• Harrogate Borough Council v Secretary of State for Communities and Local Government Peter Zammitt (Interested Party)
    • United Kingdom
    • Queen's Bench Division (Administrative Court)
    • 13 May 2014
    ...referred to an observation in paragraph 16 of the judgment of Sullivan J in R (oao Wandsworth BC) v Secretary of State for Transport [2003] EWHC 622 Admin: It is convenient therefore to consider at the outset the merits of the council's challenge to the inspector's decision because, save in......
  • Corus UK Ltd v Erewash Borough Council
    • United Kingdom
    • Queen's Bench Division (Administrative Court)
    • 9 December 2005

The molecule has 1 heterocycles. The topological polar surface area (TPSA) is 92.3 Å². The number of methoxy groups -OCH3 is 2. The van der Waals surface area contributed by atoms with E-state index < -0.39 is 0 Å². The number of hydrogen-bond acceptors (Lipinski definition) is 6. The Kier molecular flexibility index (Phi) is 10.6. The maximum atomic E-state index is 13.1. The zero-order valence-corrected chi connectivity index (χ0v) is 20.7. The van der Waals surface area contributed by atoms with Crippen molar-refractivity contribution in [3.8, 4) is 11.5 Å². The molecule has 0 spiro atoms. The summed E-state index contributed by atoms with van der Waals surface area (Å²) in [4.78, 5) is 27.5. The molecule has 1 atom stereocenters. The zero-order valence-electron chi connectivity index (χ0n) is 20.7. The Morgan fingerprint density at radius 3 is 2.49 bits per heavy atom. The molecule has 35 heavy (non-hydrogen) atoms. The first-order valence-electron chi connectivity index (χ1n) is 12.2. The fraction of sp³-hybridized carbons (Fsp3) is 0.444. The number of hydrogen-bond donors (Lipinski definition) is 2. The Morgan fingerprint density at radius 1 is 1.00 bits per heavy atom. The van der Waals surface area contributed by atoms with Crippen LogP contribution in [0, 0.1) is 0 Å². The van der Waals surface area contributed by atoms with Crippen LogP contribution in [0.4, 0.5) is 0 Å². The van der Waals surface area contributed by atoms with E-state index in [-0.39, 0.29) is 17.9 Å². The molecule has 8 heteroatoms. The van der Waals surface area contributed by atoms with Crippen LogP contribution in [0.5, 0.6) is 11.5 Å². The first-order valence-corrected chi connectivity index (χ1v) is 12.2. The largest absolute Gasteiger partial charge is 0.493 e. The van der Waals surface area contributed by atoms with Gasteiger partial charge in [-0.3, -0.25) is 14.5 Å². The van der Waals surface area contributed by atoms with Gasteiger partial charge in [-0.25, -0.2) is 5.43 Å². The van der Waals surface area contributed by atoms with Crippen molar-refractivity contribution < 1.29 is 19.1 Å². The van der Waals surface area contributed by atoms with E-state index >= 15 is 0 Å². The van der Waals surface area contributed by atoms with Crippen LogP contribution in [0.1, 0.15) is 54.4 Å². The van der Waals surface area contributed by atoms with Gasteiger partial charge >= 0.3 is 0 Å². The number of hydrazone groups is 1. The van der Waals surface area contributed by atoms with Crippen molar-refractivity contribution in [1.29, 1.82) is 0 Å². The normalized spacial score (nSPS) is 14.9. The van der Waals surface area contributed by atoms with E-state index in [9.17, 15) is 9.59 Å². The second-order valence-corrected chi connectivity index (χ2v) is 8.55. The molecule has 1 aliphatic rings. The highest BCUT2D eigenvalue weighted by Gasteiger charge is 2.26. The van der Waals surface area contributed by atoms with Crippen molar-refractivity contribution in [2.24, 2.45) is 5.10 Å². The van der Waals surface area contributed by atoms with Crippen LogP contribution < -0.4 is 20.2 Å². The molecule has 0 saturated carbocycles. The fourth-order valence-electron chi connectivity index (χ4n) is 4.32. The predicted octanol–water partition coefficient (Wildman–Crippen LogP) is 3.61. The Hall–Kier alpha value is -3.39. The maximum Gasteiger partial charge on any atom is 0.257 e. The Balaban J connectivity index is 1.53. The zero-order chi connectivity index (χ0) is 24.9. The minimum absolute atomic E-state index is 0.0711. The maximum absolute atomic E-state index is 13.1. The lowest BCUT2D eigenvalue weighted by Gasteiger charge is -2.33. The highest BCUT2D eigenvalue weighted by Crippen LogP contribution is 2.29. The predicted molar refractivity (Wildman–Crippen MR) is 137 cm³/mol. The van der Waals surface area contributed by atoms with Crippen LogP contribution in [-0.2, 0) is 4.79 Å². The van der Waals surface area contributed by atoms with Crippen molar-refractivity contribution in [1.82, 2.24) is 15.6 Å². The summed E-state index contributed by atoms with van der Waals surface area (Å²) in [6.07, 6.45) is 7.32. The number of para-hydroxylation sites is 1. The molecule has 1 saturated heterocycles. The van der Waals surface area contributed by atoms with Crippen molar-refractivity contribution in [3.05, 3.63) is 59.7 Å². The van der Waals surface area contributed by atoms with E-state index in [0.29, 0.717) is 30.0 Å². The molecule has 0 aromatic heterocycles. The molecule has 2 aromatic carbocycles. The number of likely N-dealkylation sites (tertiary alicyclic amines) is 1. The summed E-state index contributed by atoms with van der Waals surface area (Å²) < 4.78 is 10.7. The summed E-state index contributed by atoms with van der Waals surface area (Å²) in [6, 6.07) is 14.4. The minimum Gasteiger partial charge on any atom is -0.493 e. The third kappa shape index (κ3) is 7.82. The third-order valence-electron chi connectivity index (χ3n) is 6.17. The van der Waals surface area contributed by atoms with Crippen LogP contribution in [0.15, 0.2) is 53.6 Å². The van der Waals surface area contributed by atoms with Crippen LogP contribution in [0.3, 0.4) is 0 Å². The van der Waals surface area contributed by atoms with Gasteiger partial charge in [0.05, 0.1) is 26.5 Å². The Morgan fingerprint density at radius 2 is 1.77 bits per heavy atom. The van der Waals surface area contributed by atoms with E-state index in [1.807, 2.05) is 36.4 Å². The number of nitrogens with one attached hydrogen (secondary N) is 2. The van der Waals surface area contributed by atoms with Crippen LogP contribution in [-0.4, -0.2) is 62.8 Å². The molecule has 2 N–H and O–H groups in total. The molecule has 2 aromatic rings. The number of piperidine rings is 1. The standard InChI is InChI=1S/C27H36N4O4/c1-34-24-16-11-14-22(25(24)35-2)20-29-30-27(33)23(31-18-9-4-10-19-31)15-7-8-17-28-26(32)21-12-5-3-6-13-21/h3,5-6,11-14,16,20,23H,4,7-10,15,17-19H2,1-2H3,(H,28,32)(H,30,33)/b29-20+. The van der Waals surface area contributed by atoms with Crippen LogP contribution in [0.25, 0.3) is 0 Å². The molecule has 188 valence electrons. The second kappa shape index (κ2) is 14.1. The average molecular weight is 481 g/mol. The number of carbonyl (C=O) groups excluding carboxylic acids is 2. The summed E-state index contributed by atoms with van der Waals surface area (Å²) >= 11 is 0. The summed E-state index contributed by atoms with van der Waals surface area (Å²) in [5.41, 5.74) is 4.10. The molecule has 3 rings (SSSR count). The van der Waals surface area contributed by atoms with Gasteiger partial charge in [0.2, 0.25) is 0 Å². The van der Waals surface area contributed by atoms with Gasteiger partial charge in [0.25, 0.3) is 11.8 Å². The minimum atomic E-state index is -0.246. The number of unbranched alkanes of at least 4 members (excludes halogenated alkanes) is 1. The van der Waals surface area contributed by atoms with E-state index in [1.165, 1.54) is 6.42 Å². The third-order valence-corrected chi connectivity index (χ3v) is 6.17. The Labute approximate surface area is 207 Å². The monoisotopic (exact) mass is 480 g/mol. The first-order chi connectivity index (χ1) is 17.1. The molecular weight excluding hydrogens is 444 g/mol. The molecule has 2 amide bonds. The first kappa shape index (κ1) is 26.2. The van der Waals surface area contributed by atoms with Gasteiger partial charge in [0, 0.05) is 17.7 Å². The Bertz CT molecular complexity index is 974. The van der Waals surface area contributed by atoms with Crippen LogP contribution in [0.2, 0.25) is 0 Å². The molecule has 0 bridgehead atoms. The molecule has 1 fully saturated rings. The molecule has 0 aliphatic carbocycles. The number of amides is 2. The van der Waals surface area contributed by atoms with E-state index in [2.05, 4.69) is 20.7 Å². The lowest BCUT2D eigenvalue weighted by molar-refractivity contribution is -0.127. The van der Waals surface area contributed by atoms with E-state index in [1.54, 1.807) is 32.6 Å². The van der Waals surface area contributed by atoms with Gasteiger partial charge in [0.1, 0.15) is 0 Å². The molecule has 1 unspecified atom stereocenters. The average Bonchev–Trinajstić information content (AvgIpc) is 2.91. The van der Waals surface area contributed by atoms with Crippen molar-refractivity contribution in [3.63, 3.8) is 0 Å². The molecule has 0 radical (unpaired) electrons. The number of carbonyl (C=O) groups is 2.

...was told, would persist for three years if uncorrected. In R (on the application of Wandsworth BC) v Secretary of State for Transport [2003] EWHC 622 Admin. Mr. Justice Sullivan had to consider a late application (which was late by 28 days) under Section 289 of this Act. In that case, Mr. J......

VLEX uses login cookies to provide you with a better browsing experience. If you click on 'Accept' or continue browsing this site we consider that you accept our cookie policy. ACCEPT